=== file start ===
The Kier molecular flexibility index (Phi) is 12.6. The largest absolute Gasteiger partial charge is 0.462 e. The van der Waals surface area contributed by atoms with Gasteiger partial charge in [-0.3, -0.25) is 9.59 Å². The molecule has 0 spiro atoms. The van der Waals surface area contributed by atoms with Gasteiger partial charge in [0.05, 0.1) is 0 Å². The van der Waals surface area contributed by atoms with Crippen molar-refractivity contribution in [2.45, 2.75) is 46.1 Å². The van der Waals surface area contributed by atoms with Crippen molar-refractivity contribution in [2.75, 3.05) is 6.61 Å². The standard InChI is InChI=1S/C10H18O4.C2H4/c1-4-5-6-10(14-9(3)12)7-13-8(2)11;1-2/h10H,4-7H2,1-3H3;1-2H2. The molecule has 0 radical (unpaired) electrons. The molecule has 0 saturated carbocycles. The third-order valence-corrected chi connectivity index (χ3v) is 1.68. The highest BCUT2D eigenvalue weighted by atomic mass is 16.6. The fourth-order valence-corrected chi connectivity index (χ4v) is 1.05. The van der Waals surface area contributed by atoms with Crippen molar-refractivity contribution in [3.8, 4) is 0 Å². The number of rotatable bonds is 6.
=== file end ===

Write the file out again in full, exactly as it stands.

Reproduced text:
The Kier molecular flexibility index (Phi) is 12.6. The largest absolute Gasteiger partial charge is 0.462 e. The van der Waals surface area contributed by atoms with Gasteiger partial charge in [-0.3, -0.25) is 9.59 Å². The molecule has 0 spiro atoms. The van der Waals surface area contributed by atoms with Gasteiger partial charge in [0.05, 0.1) is 0 Å². The van der Waals surface area contributed by atoms with Crippen molar-refractivity contribution in [2.45, 2.75) is 46.1 Å². The van der Waals surface area contributed by atoms with Crippen molar-refractivity contribution in [2.75, 3.05) is 6.61 Å². The standard InChI is InChI=1S/C10H18O4.C2H4/c1-4-5-6-10(14-9(3)12)7-13-8(2)11;1-2/h10H,4-7H2,1-3H3;1-2H2. The molecule has 0 radical (unpaired) electrons. The molecule has 0 saturated carbocycles. The third-order valence-corrected chi connectivity index (χ3v) is 1.68. The highest BCUT2D eigenvalue weighted by atomic mass is 16.6. The fourth-order valence-corrected chi connectivity index (χ4v) is 1.05. The van der Waals surface area contributed by atoms with Crippen molar-refractivity contribution in [3.8, 4) is 0 Å². The number of rotatable bonds is 6.